I spent a week with Toyota’s Venza. Once I started paying attention, I noticed just how many Venzas there are rolling around on our streets. I was surprised – they are everywhere! Let’s have a closer look and see what all these buyers are going for.
The base 4-cylinder front-wheel drive Venza starts CDN $28,690, whereas the V6 all-wheel drive version with the Touring package like my review car rings in at CDN $38,300.
Exterior/Under the Hood
What you’ve got here is a modern wagon. Simple as that. It’s not a small car, but the lines are clean and smooth. The front end sports a quite vertical snout and has a nice integrated grille that looks like it means business, especially with the aggressive sabre-toothed LED driving lights. My review car came in a lovely metallic brown colour – Sunset Bronze Mica, they call it. When I first saw this colour, I thought “That’s pretty cool. Who on earth is going to buy that?” Well, there are plenty of Venzas around, and plenty of them are in this colour. Go figure. The brown car lives!
Integrated foglights, wrap-around headlights and tail lights look great, as does the rear spoiler and the 5-spoke 20″ rims. The rear liftgate has an exaggerated slant to it, which makes the car look less bulky than it is. The absence of any sharp creases give it a flowing stance, and I quite like the looks.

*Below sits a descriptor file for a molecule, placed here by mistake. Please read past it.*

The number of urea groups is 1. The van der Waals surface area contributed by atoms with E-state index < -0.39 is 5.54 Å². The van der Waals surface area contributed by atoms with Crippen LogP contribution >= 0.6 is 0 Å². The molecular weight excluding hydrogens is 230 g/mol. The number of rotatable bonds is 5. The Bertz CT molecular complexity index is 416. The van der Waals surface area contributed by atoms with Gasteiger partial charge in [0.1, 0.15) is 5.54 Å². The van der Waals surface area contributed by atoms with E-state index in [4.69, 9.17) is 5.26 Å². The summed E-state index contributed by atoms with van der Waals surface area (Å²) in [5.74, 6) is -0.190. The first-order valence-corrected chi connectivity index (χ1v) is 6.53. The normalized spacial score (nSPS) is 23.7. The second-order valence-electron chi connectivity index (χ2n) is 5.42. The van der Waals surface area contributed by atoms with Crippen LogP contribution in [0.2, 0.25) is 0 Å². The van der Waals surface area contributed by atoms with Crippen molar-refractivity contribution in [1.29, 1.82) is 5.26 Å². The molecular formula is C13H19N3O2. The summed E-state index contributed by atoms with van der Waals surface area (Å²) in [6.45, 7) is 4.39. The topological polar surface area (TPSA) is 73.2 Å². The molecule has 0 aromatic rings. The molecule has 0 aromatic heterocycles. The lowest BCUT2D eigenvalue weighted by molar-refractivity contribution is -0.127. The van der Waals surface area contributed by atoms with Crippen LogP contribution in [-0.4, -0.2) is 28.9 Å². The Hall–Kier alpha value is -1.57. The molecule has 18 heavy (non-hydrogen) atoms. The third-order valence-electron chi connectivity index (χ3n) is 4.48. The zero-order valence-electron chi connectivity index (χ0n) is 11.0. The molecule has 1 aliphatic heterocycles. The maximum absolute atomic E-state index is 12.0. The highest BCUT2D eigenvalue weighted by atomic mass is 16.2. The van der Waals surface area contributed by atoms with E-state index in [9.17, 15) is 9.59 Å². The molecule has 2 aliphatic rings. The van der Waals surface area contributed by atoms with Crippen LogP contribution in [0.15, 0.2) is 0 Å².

Toyota’s venerable 3.5-Liter V-6 sits under the hood. Here it makes 268 HP at 6200 RPM, and 246 lb.ft of torque at 4700 RPM. Fuel economy isn’t fantastic, but remains competitive in this class, and considering the engine is pushing 4045 pounds around. The all-wheel drive system costs you a bit of fuel too. The transmission is a 6-speed automatic and the gas tank has a 67 Liter capacity. The Venza is rated at 11.4 L/100 km (21 mpg) in the city and 7.9 L/100 km (30 mpg) on the highway. During my city driving, I averaged 13.1 L/100 km (18 mpg) and that improved to only 9.8 L/100 km (24 mpg) on an extended highway trip – roughly 250 kilometers traveling at about 120 km/h.
The space in the Venza is great – headroom is good, even with the two sunroofs, and you’re never cramped. Materials are nice – plenty of soft-touch plastics, leather with piping, and interesting organic textures. Seating position is quite high – almost chair-like, which means a commanding view of the road. The power, heated seats themselves are quite comfortable, but lack bolstering. The driver’s seat has 2-position memory. The steering wheel has controls for handsfree, phone and media functions and sits in front of an easy-to-read gauge cluster.
Up top, in the center of the dash, you’ll find a monochrome screen displaying the time, temperature, climate control temperature and variable trip/fuel economy information. Below that sits a small-ish touch-screen and some hard buttons, handling audio, phone and navigation functions. It isn’t the nicest looking interface, but everything works pretty well. Under that, you’ll find a dual-zone automatic climate control to the right, and the shift lever to the left.